laughing at the report, I went ahead and coded in a unique response for
that situation. A player later told me that was one of their favorite
moments from the game. While it would be no great loss to leave these
types of things out, including them can make playing the game a fun
experience--and these types of suggestions often come from beta-testers.
- Suggestions/Comments. Here's your chance to make positive
comments as well as negative ones. Particularly liked a room
description? Mention it! Thought the epic battle scene wasn't exciting
enough? Suggest how to make it more dramatic! Comments about how
puzzles worked and didn't work for you are also good here. How was a
particular puzzle well-clued? Why did you need hints for another? What
was your thought process while working through a third, and why did you
try the things you did? Was it good or bad that you tried those? Did
you have fun?
All too often, bug reports consist of nothing but, "I enjoyed the game,
here are some typos and I crashed it by doing X." If you can, take the
time and tell the author why you enjoyed the game. What parts
were fun? What parts weren't? Does a particular section not fit the rest
of the game, and need to be removed or changed? Does the game concept
need to be rethought? These are tough questions, and it can
be easy to miss them and loose yourself in the details.
But if you can make some good comments here, they can end up making the
game ten times better than just correcting some typos.
Corresponding with the Author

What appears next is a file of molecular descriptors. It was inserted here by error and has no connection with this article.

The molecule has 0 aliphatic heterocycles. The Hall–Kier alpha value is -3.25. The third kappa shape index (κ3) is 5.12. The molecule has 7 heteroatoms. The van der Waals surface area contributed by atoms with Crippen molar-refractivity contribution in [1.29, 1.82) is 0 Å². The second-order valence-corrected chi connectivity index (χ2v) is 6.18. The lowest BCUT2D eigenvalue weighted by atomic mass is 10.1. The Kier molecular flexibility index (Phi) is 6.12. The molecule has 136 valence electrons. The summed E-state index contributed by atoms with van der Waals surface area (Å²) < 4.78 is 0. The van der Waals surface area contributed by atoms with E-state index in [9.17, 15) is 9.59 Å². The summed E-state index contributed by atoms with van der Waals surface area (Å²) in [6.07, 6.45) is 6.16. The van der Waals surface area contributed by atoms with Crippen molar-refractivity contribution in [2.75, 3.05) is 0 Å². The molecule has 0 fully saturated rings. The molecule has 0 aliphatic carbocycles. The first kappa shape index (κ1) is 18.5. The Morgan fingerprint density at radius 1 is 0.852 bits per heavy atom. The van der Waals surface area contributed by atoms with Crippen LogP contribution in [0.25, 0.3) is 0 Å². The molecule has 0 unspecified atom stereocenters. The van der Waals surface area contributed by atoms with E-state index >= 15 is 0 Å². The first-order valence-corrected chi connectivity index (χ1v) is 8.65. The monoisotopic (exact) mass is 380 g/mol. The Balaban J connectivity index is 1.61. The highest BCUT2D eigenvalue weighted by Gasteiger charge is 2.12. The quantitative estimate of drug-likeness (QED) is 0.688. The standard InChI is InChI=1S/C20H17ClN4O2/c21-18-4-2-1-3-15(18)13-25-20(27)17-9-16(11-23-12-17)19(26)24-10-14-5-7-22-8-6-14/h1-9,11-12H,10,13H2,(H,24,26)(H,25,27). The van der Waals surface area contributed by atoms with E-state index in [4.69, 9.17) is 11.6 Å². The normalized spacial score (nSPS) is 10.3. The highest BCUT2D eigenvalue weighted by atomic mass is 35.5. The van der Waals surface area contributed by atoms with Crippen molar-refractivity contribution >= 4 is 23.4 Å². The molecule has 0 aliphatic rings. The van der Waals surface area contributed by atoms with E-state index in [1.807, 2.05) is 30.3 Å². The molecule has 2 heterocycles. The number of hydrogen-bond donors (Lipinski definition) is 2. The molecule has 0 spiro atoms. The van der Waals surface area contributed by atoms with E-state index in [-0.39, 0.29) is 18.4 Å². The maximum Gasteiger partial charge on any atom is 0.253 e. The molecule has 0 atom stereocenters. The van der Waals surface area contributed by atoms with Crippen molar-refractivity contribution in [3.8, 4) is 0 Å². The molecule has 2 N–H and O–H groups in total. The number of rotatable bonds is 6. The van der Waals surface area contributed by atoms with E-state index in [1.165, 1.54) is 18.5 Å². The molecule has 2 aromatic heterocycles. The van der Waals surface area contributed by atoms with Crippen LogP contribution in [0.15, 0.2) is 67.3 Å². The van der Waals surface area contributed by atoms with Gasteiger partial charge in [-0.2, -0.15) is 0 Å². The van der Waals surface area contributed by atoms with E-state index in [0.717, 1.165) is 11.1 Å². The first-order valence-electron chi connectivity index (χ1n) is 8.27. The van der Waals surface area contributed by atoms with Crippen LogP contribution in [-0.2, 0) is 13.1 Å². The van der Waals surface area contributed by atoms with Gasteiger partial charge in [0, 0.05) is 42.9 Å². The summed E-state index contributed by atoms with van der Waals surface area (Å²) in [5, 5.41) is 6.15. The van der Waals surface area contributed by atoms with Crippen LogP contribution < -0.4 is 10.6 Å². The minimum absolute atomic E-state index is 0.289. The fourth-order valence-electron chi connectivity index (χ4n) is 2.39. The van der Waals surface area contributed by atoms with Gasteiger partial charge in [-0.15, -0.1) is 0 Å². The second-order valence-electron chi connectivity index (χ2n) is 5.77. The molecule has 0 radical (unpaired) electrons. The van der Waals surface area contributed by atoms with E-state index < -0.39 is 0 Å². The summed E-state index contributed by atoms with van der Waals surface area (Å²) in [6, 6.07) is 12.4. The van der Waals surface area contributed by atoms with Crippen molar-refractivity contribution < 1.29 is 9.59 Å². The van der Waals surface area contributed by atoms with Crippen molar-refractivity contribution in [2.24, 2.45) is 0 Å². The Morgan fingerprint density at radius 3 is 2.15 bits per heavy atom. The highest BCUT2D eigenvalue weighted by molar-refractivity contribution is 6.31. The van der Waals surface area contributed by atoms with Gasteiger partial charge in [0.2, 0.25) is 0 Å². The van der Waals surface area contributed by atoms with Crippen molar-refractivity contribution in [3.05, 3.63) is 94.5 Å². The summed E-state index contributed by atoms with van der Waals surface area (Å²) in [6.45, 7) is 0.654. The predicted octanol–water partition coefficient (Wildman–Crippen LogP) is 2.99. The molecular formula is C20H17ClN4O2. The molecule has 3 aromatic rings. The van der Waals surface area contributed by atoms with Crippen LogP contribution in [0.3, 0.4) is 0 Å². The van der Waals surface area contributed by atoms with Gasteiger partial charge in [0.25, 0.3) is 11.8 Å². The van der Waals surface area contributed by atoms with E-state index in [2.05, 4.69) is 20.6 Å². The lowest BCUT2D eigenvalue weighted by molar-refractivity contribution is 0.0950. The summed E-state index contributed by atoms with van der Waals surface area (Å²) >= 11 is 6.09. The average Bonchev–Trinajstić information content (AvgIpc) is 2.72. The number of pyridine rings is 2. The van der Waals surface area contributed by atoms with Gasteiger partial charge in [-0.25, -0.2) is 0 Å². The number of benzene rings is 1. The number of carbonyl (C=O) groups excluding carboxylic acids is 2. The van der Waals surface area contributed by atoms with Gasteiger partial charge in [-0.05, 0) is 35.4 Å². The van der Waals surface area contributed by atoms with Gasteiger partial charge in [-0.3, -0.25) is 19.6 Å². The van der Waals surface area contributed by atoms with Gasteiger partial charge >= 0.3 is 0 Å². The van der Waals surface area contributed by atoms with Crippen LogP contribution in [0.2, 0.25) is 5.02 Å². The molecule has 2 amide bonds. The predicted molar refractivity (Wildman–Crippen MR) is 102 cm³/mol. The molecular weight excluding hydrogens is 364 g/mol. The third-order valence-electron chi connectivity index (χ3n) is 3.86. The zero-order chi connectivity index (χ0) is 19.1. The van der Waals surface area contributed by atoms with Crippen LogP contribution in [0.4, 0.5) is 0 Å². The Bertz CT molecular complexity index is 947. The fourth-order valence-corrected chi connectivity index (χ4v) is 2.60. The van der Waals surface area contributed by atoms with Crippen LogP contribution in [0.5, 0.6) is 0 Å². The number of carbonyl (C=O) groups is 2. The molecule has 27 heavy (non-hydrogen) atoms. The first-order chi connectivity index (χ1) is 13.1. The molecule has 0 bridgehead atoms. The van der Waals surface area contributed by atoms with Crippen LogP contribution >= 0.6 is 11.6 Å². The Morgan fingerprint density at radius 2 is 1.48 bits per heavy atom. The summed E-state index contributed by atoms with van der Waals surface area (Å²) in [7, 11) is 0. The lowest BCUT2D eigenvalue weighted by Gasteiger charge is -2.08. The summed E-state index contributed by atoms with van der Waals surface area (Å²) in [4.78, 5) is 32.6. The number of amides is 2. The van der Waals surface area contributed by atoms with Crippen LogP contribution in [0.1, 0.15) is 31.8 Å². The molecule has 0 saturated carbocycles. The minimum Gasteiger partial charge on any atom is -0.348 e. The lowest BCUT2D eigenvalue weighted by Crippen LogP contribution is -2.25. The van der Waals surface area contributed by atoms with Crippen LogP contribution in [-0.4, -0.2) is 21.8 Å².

- It can be helpful to the author if you organize your report in some
way, whether along the lines mentioned above, or as in C. E. Forman's
article, or in some other way. I also like to ask the author if they
would appreciate seeing the entire script instead of just the bits I cut
out and sent them; some do, some don't. Be prepared to answer questions
the author might have about your report, whether the specifics of
repeating a certain bug, or clarification about some of your comments.
Don't let the author get too defensive on you--if you need to, remind
them that these are only your opinions, and that it's their game, after
all. Conversely, don't get aggravated if all of your suggestions aren't
included in the next release--it is, again, the author's game, and just
because they asked for your opinion doesn't mean they have to follow it.
They have to make the best decision they can based on a host of factors
including other bug reports and what they consider their ability to
implement the various suggestions.
- So, you've sent in all your reports, and the game is finally
released. When requests for hints start showing up on the newsgroup, it
can be tempting to jump in and answer their question, along the way
explaining the hidden significance of the whoozit, and did they
notice that if they push the fromitz *east* instead of west, you can
Resist this urge.
Let the players discover the hidden charms of the game for themselves--the
fact that they're hidden is half the reason they're charming.
Different authors have different views on whether they want their
betatesters answering hint requests, but if in doubt, simply refrain.
If you get authorial permission, and some poor soul is really
floundering, try to gently nudge them in the right direction. Only when
someone has the right idea and none of the command they try work should
you go give explicit instructions (>PUSH THE FROMITZ EAST)--and kick
yourself for not reporting the alternate way of phrasing the command
back when you had the chance ;-)
(As an aside: If you tested a competition game and wish to vote on the
games, this is fine, as long as you don't vote for the one you tested.)
- Now that you've tested the game, you may want to test another,
whether from this site or somewhere else, and we'd certainly be glad to
have you volunteer again. As you test more games, you'll probably find
yourself becoming a better tester--and it can be an absolutely
invaluable experience if you ever decide to write your own some day.
And if you do, and need testers, you know where to reach us.
This line last updated June 25th, AD 2002